• Delli AJ, Lindblad B, Carlsson A, Forsander G, Ivarsson S-A, Ludvigsson J, Marcus C, Lernmark A; for the Better Diabetes Diagnosis (BDD) Study Group. Type 1 diabetes patients born to immigrants to Sweden increase their native diabetes risk and differ from Swedish patients in HLA types and islet autoantibodies. Aim: To determine whether type 1 diabetes mellitus (T1DM) patients, having parents who immigrated to Sweden, have increased T1DM risk before 18 yr compared with countries of origin. We also determined whether they have different human leukocyte antigen (HLA) genetic markers and islet autoantibodies at diagnosis compared with Swedish patients. Methods: A total of 1988 (53% males) newly diagnosed and confirmed T1DM patients <18 yr registered within the Better Diabetes Diagnosis (BDD) study (May 2005 to September 2008) were included. Participants were classified into three groups: Swedish, non-Swedish, and Mixed-origin patients according to country of origin of two generations (parents and grandparents). These groups were compared with respect to T1DM HLA markers and islet autoantibodies [glutamic acid decarboxylase autoantibodies (GAD65Ab), insulin autoantibodies (IAA), and islet antigen-2 autoantibodies (IA-2Ab)]. Results: Only 30 (1.5%) patients were born outside Sweden. Swedish patients constituted 66%, non-Swedish patients 8%, Mixed origins 17%, and 9% were of uncertain origin. Confirmed T1DM in patients within the study was 22 (95% CI: 21-23) patients/10(5)/yr rate for Swedish patients compared with 14 (95% CI: 13-15) among non-Swedish patients. The HLA-DQ8 haplotype (p < 0.0001) and DQ2/8 genotype (p < 0.02) predominated among Swedish compared with non-Swedish patients. In contrast, DQ2 was the most frequent haplotype among non-Swedish patients [OR = 1.5 (95% CI: 1.0-2.0), p < 0.04]. Multiple (>/=2) autoantibodies (p < 0.04) and specifically IA-2Ab (p < 0.001) were most prevalent among the Swedish patients. Multiple autoantibodies were associated with DQ8 among the Swedish patients only (p < 0.001). Conclusion: Patients born to parents who had immigrated to the high T1DM incidence environment of Sweden have, compared with Swedish patients, more frequent HLA-DQ2 genetic markers and are diagnosed more often with GAD65Ab.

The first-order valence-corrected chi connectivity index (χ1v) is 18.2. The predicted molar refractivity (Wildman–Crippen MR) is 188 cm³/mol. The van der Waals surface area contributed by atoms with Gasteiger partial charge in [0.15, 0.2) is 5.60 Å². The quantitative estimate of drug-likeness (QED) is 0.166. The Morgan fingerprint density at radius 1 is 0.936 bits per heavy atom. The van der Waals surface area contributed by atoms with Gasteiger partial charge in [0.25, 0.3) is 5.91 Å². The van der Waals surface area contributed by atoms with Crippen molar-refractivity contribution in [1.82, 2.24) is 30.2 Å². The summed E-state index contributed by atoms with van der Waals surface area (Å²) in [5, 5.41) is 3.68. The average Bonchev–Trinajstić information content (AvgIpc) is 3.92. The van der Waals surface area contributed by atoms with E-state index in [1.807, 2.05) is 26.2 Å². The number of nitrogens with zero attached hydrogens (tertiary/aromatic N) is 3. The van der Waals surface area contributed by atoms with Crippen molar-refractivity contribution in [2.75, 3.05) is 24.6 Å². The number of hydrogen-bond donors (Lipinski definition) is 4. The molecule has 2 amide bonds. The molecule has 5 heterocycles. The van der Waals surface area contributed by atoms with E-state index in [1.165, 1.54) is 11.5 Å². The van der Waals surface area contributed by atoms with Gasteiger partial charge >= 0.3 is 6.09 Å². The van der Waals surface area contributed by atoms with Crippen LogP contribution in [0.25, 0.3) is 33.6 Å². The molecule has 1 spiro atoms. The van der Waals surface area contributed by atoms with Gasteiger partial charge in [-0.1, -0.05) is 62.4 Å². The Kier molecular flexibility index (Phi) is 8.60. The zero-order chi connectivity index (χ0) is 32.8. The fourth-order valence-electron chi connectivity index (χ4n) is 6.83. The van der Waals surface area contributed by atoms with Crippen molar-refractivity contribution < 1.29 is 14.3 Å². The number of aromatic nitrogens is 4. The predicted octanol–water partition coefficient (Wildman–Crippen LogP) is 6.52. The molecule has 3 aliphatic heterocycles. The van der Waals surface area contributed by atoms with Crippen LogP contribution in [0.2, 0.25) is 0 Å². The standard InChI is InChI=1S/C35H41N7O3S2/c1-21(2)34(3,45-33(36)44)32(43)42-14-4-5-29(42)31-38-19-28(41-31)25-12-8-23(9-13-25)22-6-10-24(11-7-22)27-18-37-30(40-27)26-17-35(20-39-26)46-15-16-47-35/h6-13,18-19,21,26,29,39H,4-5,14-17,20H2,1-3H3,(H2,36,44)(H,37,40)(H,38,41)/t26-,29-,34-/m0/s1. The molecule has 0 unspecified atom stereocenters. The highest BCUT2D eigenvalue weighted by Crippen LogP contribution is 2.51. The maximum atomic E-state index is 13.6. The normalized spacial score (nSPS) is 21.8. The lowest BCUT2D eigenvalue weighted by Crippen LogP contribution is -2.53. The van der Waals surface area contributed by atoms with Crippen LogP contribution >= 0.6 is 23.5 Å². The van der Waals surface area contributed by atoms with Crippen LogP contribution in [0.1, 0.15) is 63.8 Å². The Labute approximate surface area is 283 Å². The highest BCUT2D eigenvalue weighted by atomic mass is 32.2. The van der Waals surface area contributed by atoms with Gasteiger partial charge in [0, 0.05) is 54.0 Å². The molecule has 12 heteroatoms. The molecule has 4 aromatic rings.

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9.
  • Delli, Ahmed, et al. (författare)
  • Zinc Transporter 8 Autoantibodies and Their Association With SLC30A8 and HLA-DQ Genes Differ Between Immigrant and Swedish Patients With Newly Diagnosed Type 1 Diabetes in the Better Diabetes Diagnosis Study.
  • 2012
  • Ingår i: Diabetes. - American Diabetes Association Inc.. - 1939-327X. ; 61:10, s. 2556-2564
  • Tidskriftsartikel (refereegranskat)abstract
    • We examined whether zinc transporter-8 autoantibodies (ZnT8A; arginine ZnT8-RA, tryptophan ZnT8-WA, and glutamine ZnT8-QA variants) differed between immigrant and Swedish patients due to different polymorphisms of SLC30A8, HLA-DQ, or both. Newly diagnosed autoimmune (≥1 islet autoantibody) T1D type 1 diabetic patients (n = 2,964, <18 years, 55% male) were ascertained in the Better Diabetes Diagnosis study. Two subgroups were identified: Swedes (n = 2,160, 73%) and immigrants (non-Swedes; n = 212, 7%). Non-Swedes had less frequent ZnT8-WA (38%) than Swedes (50%), consistent with a lower frequency in the non-Swedes (37%) of SLC30A8 CT+TT (RW+WW) genotypes than in the Swedes (54%). ZnT8-RA (57 and 58%, respectively) did not differ despite a higher frequency of CC (RR) genotypes in non-Swedes (63%) than Swedes (46%). We tested whether this inconsistency was due to HLA-DQ as 2/X (2/2; 2/y; y is anything but 2 or 8), which was a major genotype in non-Swedes (40%) compared with Swedes (14%). In the non-Swedes only, 2/X (2/2; 2/y) was negatively associated with ZnT8-WA and ZnT8-QA but not ZnT8-RA. Molecular simulation showed nonbinding of the relevant ZnT8-R peptide to DQ2, explaining in part a possible lack of tolerance to ZnT8-R. At diagnosis in non-Swedes, the presence of ZnT8-RA rather than ZnT8-WA was likely due to effects of HLA-DQ2 and the SLC30A8 CC(RR) genotypes.
10.
  • Ivarsson, Sten-A., et al. (författare)
  • Glutamate decarboxylase antibodies in non-diabetic pregnancy precedes insulin-dependent diabetes in the mother but not necessarily in the offspring
  • 1997
  • Ingår i: Autoimmunity. - Taylor & Francis. - 0891-6934. ; 26:4, s. 261-269
  • Tidskriftsartikel (refereegranskat)abstract
    • We studied the risk for diabetes of glutamate decarboxylase (GAD65Ab) and islet cell (ICA) autoantibodies in non-diabetic pregnant mothers and their children. Pregnancy and cord blood sera were collected in 1970-87 from about 35,000 mothers who delivered a child in the city of Malmo, Sweden. A total of 42 mothers were identified in 1988 who, 1-18 years after their pregnancies, had developed either insulin-dependent (n = 22) or non-insulin dependent (n = 20) diabetes mellitus. First, in 123 pregnant mothers selected as controls, 0.8% had GAD65Ab and 0.8% ICA. Second, among the mothers with non-insulin dependent diabetes, 7/20 (35%) had GAD65Ab eight months to 13 years, 10 months before clinical diagnosis. Third, in mothers who later developed insulin-dependent diabetes, 12/22 (55%) had GAD65Ab and 10/22 (45%) had ICA in pregnancies preceding the clinical diagnosis by 13 months to 9 years, 4 months. In 1996, none of the children born to the 42 mothers have developed diabetes. GAD65Ab and ICA in non-diabetic pregnancies may predict insulin-dependent diabetes in the mother but not necessarily in the offspring.